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Mon, Feb 27, 2006 - Page 12 News List

Bank of Japan looks set to end policy of quantitative easing

AP , TOKYO

Japan's economy is no longer in deflation, and the Bank of Japan (BOJ) ought to end its quantitative easing policy if conditions are met, the economy and banking minister said yesterday, further fueling speculation of a pending policy change.

"We are no longer in deflation, in the classical sense of the word," Kaoru Yosano said on a program on public television broadcaster NHK.

"If conditions are met, I think it is all right for the BOJ to make the decision [to end the policy]," Yosano said, adding there was "hardly any difference" between the economic outlook of the government and the BOJ.

Japan has experienced about seven years of deflation, a situation in which prices decline and undermine economic growth by eroding company earnings and paychecks.

To help spur a recovery, the central bank has maintained an easy monetary policy of flooding the markets with excess cash and maintaining interest rates at zero for the last five years.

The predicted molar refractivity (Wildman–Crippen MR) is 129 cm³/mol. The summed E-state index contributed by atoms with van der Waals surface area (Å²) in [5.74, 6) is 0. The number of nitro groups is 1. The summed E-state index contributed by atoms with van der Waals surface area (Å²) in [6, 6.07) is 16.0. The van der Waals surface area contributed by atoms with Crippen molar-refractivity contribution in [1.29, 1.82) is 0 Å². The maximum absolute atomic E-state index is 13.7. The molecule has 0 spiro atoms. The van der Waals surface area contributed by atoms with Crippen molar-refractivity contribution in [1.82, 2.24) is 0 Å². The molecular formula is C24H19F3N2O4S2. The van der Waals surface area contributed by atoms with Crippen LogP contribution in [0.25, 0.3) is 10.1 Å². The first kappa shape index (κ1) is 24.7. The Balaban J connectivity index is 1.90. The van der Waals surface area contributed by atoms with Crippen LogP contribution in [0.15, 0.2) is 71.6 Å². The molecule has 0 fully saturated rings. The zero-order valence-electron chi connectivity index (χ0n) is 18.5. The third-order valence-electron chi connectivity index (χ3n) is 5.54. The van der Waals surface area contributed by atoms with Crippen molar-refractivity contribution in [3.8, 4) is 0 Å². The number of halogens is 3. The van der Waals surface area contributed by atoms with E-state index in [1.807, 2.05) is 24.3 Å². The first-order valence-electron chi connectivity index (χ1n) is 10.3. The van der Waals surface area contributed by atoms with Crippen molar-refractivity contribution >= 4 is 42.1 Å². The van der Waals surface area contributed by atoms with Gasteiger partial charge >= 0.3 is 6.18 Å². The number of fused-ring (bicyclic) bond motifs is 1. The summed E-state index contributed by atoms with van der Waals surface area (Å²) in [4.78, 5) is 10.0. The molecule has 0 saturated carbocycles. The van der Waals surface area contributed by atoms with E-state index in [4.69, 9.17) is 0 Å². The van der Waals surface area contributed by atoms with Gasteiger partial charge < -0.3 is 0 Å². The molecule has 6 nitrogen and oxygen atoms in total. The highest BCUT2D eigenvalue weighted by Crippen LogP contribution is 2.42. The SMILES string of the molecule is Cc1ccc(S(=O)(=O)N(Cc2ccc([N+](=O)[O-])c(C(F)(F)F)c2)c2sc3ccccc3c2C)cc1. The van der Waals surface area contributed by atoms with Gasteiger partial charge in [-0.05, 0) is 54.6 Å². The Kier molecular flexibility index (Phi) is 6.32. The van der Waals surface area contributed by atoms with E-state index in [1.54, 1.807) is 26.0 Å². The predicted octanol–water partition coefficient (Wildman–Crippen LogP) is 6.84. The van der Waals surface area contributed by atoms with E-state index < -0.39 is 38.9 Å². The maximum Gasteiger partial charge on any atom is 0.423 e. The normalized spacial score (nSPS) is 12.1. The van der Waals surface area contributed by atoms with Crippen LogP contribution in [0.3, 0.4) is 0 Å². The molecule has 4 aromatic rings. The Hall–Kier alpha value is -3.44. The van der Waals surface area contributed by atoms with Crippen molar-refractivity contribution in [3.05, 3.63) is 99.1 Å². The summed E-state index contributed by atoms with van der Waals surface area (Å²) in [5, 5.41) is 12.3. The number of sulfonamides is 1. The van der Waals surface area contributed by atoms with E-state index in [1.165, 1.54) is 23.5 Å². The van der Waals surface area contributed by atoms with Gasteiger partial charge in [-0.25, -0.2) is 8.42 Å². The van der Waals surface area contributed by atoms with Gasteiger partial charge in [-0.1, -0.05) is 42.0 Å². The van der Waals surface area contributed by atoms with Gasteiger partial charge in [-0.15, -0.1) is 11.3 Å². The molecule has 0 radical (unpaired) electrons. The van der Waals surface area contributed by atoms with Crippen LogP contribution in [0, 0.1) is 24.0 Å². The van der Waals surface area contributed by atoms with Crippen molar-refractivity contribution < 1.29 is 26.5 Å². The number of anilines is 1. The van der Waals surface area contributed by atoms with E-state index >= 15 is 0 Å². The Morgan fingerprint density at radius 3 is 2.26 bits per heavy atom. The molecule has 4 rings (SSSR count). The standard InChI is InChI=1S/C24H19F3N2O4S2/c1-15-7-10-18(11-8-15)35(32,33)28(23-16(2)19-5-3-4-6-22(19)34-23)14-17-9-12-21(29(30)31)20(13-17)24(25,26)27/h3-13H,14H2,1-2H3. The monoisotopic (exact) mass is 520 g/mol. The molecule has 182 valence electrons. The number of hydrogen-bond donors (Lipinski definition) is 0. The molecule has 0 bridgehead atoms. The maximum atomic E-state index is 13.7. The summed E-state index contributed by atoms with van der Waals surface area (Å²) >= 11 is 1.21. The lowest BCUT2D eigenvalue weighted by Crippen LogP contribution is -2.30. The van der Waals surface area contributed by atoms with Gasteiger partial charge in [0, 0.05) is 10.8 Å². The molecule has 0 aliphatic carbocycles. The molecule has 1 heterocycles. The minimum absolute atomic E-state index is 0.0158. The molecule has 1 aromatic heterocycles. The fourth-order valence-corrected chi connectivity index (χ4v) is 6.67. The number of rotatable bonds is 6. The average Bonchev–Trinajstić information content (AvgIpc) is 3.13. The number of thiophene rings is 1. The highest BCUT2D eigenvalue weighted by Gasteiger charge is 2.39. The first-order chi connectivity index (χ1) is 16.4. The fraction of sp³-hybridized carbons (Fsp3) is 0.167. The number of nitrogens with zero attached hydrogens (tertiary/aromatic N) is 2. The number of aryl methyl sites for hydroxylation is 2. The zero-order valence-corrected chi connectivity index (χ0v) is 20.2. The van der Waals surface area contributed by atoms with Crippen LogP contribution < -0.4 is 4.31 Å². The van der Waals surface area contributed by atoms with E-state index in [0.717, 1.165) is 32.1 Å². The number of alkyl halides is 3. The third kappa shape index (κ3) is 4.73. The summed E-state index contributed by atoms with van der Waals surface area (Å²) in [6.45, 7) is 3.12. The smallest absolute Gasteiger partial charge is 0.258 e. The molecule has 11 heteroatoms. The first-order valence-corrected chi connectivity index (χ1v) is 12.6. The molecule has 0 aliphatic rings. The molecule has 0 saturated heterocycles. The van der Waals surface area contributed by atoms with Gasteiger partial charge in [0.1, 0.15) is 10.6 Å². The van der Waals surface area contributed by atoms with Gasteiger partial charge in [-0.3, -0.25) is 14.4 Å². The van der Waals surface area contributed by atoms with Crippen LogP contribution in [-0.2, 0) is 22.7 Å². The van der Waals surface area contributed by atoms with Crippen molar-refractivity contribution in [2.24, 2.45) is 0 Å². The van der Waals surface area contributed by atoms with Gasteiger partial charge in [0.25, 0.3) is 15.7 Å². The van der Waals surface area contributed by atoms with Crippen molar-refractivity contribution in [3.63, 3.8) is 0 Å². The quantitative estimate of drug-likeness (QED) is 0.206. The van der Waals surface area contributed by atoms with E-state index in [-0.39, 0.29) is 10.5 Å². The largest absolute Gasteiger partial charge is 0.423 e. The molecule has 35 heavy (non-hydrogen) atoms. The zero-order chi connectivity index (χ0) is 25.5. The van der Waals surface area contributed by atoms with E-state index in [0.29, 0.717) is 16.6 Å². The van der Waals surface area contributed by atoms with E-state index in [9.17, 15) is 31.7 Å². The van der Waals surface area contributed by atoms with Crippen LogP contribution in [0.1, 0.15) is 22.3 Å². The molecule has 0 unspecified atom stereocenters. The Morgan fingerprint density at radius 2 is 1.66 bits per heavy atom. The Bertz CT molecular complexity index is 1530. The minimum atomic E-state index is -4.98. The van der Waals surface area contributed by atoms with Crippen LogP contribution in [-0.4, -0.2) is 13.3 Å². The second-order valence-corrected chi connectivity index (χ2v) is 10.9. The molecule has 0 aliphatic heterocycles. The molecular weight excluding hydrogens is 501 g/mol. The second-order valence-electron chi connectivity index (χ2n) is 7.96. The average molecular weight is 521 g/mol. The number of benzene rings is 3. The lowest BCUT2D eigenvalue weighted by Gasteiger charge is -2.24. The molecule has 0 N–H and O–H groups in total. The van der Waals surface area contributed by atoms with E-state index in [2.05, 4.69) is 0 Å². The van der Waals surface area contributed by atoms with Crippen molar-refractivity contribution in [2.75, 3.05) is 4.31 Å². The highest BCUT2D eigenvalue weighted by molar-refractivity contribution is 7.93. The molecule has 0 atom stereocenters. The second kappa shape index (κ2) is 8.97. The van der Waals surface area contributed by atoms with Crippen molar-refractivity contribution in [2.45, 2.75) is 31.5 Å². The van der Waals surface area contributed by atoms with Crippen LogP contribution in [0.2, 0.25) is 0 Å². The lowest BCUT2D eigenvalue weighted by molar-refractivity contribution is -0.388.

The bank has said it will end its quantitative easing policy once on-year changes in the core consumer price index (CPI) stabilize at zero or above, its board members agree that the CPI won't fall back, and the economy is strong enough to warrant a move.

The core CPI was up 0.1 percent on-year in November and December, and is expected to rise again for last month, while the economy posted a healthy 5.5 percent annual growth rate in the fourth quarter.

BOJ Governor Toshihiko Fukui said recently he wants to end the policy "immediately" after the conditions are met. But some government ministers have urged the bank to be cautious so as not to choke off the recovery.

"The bank needs to more specifically define its criteria for ending its quantitative easing policy," said Heizo Takenaka, internal affairs minister and former economy minister, on a separate program yesterday.

"A framework of cooperation needs to be established between the government and the bank," he said on a TV Asahi talk show.

Market players have been split on the exact timing of the move. Some see the possibility of a policy shift as early as next month, but others have predicted the bank will bow to government pressure and delay any change till later this year.

Earlier this month, Paul Sheard, the chief economist for Asia at Lehman Brothers, said he did not expect an end to quantitative easing until possibly September. He said the BOJ was constrained by the government's deflation-fighting plan.

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